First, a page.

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"What happens if this doesn't work?"

"Same thing that happens if we don't try it. We're screwed."

"Yeah. Hey, Alex. What's the ETA?"

"I've buggered the traffic lights. Caused a pretty good wreck at 14th. That should slow 'em down for a few."

"How. Much. Time?"

"Ten minutes? Hell if I know!"

"Cal, do we have ten minutes?"

"If this works, we'll be gone in five."

"If." Gene looked out the window. Electric cars choked the sun-drenched streets. Just another day in Paradise. Damn, I'm gonna miss this, he thought. But everything was packed. One way or the other, San Diego, Pacifica would soon be only a memory.

"Time and place are locked in!" Cal barked. "Let's do this."

"Good thing we're dealing with idiots," Gene opined. "I'd have cut off the power first thing."

"Yeah, but we have backup generators," Alex chortled.

"Ready... now!" Cal snapped. On the far side of the room, the wall turned into mental static. "The Wrinkle is open. Push the test payload in!"

Mack grabbed the payload cart and got a running start, shoving it toward the portal. With a final grunt, he pushed it into the static.

"Ping received!" Cal grinned. "And data incoming. Test payload is intact. Photo shows level ground, the Wrinkle comes out on a path. Nobody to be seen. Perfect. Let's go, guys!"

Mack jumped through the portal. The payload cart doubled as his; it carried his portable surgical equipment and his share of the provisions. Alex followed, pushing his own cartload of gear.

"Go, boss," said Cal. "I gotta close the door behind us."

"Dammit," Gene griped. "Can they follow us?"

"No way in Hell. Go!"

Gene hustled over to his own cart, equipment piled high. "This had better work," he growled. The mental static beckoned; he drew a bead and charged, using every curse he had ever heard (along with a few he made up on the spot).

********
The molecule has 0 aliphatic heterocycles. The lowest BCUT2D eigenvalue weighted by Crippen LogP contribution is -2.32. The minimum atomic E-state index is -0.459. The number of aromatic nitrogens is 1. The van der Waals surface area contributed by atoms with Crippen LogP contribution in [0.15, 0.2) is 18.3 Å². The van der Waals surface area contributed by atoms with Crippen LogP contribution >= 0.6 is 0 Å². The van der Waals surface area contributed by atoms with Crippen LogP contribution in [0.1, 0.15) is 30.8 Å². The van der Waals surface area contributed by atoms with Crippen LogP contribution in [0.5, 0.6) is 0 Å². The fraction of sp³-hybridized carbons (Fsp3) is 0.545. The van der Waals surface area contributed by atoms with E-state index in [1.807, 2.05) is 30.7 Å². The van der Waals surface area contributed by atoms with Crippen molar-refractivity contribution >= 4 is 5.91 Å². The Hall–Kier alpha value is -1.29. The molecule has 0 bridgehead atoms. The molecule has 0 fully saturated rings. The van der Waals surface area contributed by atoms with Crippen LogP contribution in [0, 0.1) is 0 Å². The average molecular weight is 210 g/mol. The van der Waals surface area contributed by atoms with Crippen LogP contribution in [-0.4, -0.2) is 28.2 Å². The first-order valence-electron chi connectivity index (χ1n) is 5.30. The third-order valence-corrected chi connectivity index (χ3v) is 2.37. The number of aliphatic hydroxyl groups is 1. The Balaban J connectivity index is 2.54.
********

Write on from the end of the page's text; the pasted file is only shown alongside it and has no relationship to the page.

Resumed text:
Passing through what Cal had called "the Wrinkle" was the weirdest thing Gene had ever felt. Momentum carried him through; he vaguely noticed Alex and Mack pushing their own carts off a dirt path, making room for his.

"Keep moving, boss," said Mack, helping to push Gene's load further down the path. "Cal's coming."

Gene turned to see the other side of the mental static. "Yeah," he grunted, and pushed his cart off to the side. "Good thinking, Alex, putting these fat tires on the carts."

They tried to watch for Cal, but their vision kept slipping away from the Wrinkle. Finally, Cal burst through, dragging his cart behind him.

"Hey, guys!" Cal called, then turned back to the portal. "Closing in three... two..." The static dissipated. "Uh, just a little sooner than expected."

"Is that a problem?" Gene demanded.

"Nope. I activated Chernobyl Mode on the way out. The controller's doing an Erase and Catch Fire, and our drives melted themselves. Not only can they not trace us, they don't get our research. We're home free."

"So," Mack grinned. "We're now the gods of Olympus?"

"Uh... maybe?" Alex pointed toward the nearby peak. Someone floated through the air, coming their way.

"Oh, come on," Gene snarled. "What are the odds someone else got here before us?"

"No way," Alex mused, looking at the newcomer through a scope. "Those wings are way too tiny to carry a dude that big."

"What wings?"

"They're on his heels, man!" Alex fumbled for his tablet. "How fast would they have to go to get enough lift..." He lost himself in calculations.

"Dude probably has an antigrav belt or something." Gene rolled his eyes. "The wings are for show."

"I don't know, man," Cal rejoined. "I've been trying to figure out antigrav for years. Sure, just on the side, but..."

Gene thought a moment. Everyone in Chimera, Inc. was intelligent far beyond even university physics departments, and Cal was a couple orders of magnitude beyond the others. Forward time travel had been discovered in 2178, almost two hundred years ago, but only Cal had found a way to go backwards.

So if antigrav was beyond Cal, then... "Okay," he said. "What are the odds that there are actually gods on Mount Olympus?"

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